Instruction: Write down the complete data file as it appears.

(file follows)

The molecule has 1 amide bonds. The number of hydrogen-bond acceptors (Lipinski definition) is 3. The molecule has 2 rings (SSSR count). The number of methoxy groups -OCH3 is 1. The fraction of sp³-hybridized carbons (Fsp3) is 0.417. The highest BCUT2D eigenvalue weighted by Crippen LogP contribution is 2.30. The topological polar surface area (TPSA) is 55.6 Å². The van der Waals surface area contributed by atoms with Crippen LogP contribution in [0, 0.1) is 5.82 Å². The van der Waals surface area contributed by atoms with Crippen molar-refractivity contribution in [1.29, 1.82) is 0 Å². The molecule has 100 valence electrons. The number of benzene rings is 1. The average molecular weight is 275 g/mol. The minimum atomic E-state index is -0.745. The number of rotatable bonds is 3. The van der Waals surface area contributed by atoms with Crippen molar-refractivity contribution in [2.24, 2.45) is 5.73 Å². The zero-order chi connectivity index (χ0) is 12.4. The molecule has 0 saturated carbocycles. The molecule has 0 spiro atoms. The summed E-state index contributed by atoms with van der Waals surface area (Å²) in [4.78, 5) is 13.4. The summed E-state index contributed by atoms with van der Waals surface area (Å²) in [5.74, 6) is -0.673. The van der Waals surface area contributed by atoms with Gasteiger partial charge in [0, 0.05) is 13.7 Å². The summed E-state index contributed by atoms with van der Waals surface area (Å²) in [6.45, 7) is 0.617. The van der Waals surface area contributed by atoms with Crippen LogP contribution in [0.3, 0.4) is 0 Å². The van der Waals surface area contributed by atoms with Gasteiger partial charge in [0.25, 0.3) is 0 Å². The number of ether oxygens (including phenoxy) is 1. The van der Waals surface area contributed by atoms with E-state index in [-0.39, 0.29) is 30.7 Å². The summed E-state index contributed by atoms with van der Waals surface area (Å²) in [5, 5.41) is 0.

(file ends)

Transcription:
The molecule has 1 amide bonds. The number of hydrogen-bond acceptors (Lipinski definition) is 3. The molecule has 2 rings (SSSR count). The number of methoxy groups -OCH3 is 1. The fraction of sp³-hybridized carbons (Fsp3) is 0.417. The highest BCUT2D eigenvalue weighted by Crippen LogP contribution is 2.30. The topological polar surface area (TPSA) is 55.6 Å². The van der Waals surface area contributed by atoms with Crippen LogP contribution in [0, 0.1) is 5.82 Å². The van der Waals surface area contributed by atoms with Crippen molar-refractivity contribution in [1.29, 1.82) is 0 Å². The molecule has 100 valence electrons. The number of benzene rings is 1. The average molecular weight is 275 g/mol. The minimum atomic E-state index is -0.745. The number of rotatable bonds is 3. The van der Waals surface area contributed by atoms with Crippen molar-refractivity contribution in [2.24, 2.45) is 5.73 Å². The zero-order chi connectivity index (χ0) is 12.4. The molecule has 0 saturated carbocycles. The molecule has 0 spiro atoms. The summed E-state index contributed by atoms with van der Waals surface area (Å²) in [4.78, 5) is 13.4. The summed E-state index contributed by atoms with van der Waals surface area (Å²) in [5.74, 6) is -0.673. The van der Waals surface area contributed by atoms with Gasteiger partial charge in [0, 0.05) is 13.7 Å². The summed E-state index contributed by atoms with van der Waals surface area (Å²) in [6.45, 7) is 0.617. The van der Waals surface area contributed by atoms with Crippen LogP contribution in [0.3, 0.4) is 0 Å². The van der Waals surface area contributed by atoms with Gasteiger partial charge in [0.25, 0.3) is 0 Å². The number of ether oxygens (including phenoxy) is 1. The van der Waals surface area contributed by atoms with E-state index in [-0.39, 0.29) is 30.7 Å². The summed E-state index contributed by atoms with van der Waals surface area (Å²) in [5, 5.41) is 0.